The Pinot Noir grape

The Pinot Noir grape
Rainer Schnaitmann has been producing wines since 1997 under his own label. His influences stem from strong training at the renowned Geisenheim school, and vineyard work in New Zealand and Alto Adige - and what a marvel he’s made of the Lemberger (Blaufränkisch)! He’s based in the village of Fellbach, in the lesser known wine region of Württemberg near the major industrial city of Stuttgart.

The ‘Steinwiege’ wines exhibit their terroir and grape variety, with great definition and purity. His most famous vineyard is the Fellbacher Lämmler, the top wines are designated ‘Fellbacher Lämmler’, where almond trees were formerly planted. His winemaking is fully biological, although Rainer hasn’t shown an interest in organic certification.

PINOT NOIR

Indigenous to Burgundy, this fabulous grape variety is a tricky customer to grow: get it right and you’ll taste some of the world’s best red wine, get it wrong and you’ll taste some of the worst. It’s a cool climate grape, which may frequently fail to ripen. Transplant to a warmer climate and it will ripen too soon. It’s thin-skinned so needs to be handled with care. The bunch is a mass of grapes – a haven for any number of diseases let alone rot.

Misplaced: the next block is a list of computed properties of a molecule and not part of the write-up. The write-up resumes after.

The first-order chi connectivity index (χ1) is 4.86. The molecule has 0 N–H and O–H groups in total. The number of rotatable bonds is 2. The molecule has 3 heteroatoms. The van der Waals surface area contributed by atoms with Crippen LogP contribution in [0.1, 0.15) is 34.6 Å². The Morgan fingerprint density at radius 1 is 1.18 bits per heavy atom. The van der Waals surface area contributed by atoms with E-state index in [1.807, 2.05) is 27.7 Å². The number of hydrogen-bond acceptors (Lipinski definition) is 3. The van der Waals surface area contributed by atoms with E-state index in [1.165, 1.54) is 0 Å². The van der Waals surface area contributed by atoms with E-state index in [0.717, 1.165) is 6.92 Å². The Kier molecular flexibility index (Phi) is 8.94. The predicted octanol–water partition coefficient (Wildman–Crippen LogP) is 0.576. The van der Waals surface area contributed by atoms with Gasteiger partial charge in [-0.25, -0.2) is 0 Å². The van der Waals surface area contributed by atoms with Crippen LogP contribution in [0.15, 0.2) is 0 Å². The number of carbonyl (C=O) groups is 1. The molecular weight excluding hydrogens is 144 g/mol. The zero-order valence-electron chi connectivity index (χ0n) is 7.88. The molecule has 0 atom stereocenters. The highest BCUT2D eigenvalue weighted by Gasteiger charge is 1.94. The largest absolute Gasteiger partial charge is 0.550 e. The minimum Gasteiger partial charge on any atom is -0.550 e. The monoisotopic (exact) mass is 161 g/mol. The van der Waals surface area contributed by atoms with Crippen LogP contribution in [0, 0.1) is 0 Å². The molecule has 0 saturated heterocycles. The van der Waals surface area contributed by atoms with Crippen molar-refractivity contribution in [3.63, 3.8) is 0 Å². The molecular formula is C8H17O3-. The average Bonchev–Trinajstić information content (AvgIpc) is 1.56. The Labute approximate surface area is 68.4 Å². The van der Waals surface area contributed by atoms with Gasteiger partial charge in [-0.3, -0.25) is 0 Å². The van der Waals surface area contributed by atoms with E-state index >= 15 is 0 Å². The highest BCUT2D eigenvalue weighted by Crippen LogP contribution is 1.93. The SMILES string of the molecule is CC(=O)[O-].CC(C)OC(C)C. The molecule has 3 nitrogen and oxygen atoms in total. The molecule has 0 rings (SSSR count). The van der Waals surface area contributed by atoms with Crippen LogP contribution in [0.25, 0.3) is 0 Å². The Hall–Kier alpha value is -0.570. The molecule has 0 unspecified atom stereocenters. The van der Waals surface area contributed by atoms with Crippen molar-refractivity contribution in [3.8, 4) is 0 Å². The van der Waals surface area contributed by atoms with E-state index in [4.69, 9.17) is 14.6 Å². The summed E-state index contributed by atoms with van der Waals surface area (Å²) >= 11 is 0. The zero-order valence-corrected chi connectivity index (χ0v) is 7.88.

Pinot Noir is an important ingredient in Champagne and other quality sparking wines. It’s also finding top form in Oregon, USA and Central Otago, New Zealand; areas which are now rivalling Burgundy for the true home of Pinot Noir.

pinot noir

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  1. Weingut Schnaitmann Pinot Noir 'Junge Reben'
    Weingut Schnaitmann Pinot Noir 'Junge Reben', 2015
    Württemberg
    Pinot Noir

    From £24.90 per bottle

    Out of stock

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